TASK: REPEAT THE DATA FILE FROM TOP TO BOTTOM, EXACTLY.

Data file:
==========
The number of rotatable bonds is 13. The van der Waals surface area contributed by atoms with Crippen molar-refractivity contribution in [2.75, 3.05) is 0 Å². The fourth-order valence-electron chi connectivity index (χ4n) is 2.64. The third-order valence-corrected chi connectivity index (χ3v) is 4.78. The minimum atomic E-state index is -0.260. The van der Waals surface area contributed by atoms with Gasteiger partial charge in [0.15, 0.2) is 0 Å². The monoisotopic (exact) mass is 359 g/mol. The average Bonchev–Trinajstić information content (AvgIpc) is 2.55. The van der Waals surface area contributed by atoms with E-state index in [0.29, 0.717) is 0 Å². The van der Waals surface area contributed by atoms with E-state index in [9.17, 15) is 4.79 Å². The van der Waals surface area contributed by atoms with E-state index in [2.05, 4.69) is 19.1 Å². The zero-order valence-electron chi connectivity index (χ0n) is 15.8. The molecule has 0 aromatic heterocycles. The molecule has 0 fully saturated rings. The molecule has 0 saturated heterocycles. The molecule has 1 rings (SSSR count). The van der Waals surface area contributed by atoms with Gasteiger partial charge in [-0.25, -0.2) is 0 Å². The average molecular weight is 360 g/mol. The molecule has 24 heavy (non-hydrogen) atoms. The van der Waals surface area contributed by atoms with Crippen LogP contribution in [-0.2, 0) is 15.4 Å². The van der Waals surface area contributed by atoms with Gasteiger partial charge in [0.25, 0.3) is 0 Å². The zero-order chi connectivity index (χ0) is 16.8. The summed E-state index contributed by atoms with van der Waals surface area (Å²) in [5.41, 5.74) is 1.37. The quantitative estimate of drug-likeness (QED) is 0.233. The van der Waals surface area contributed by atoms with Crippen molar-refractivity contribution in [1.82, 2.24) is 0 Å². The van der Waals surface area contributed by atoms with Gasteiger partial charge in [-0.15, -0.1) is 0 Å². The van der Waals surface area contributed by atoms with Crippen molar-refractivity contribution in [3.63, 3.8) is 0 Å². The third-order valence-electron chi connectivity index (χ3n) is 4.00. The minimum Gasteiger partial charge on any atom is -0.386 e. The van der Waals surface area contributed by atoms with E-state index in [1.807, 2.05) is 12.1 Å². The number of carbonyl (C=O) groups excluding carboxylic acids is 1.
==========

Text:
The number of rotatable bonds is 13. The van der Waals surface area contributed by atoms with Crippen molar-refractivity contribution in [2.75, 3.05) is 0 Å². The fourth-order valence-electron chi connectivity index (χ4n) is 2.64. The third-order valence-corrected chi connectivity index (χ3v) is 4.78. The minimum atomic E-state index is -0.260. The van der Waals surface area contributed by atoms with Gasteiger partial charge in [0.15, 0.2) is 0 Å². The monoisotopic (exact) mass is 359 g/mol. The average Bonchev–Trinajstić information content (AvgIpc) is 2.55. The van der Waals surface area contributed by atoms with E-state index in [0.29, 0.717) is 0 Å². The van der Waals surface area contributed by atoms with E-state index in [9.17, 15) is 4.79 Å². The van der Waals surface area contributed by atoms with E-state index in [2.05, 4.69) is 19.1 Å². The zero-order valence-electron chi connectivity index (χ0n) is 15.8. The molecule has 0 aromatic heterocycles. The molecule has 0 fully saturated rings. The molecule has 0 saturated heterocycles. The molecule has 1 rings (SSSR count). The van der Waals surface area contributed by atoms with Gasteiger partial charge in [-0.25, -0.2) is 0 Å². The average molecular weight is 360 g/mol. The molecule has 24 heavy (non-hydrogen) atoms. The van der Waals surface area contributed by atoms with Crippen LogP contribution in [-0.2, 0) is 15.4 Å². The van der Waals surface area contributed by atoms with Gasteiger partial charge in [0.25, 0.3) is 0 Å². The zero-order chi connectivity index (χ0) is 16.8. The summed E-state index contributed by atoms with van der Waals surface area (Å²) in [5.41, 5.74) is 1.37. The quantitative estimate of drug-likeness (QED) is 0.233. The van der Waals surface area contributed by atoms with Crippen molar-refractivity contribution in [1.82, 2.24) is 0 Å². The van der Waals surface area contributed by atoms with Gasteiger partial charge in [-0.15, -0.1) is 0 Å². The van der Waals surface area contributed by atoms with Crippen molar-refractivity contribution in [3.63, 3.8) is 0 Å². The third-order valence-electron chi connectivity index (χ3n) is 4.00. The minimum Gasteiger partial charge on any atom is -0.386 e. The van der Waals surface area contributed by atoms with E-state index in [1.807, 2.05) is 12.1 Å². The number of carbonyl (C=O) groups excluding carboxylic acids is 1.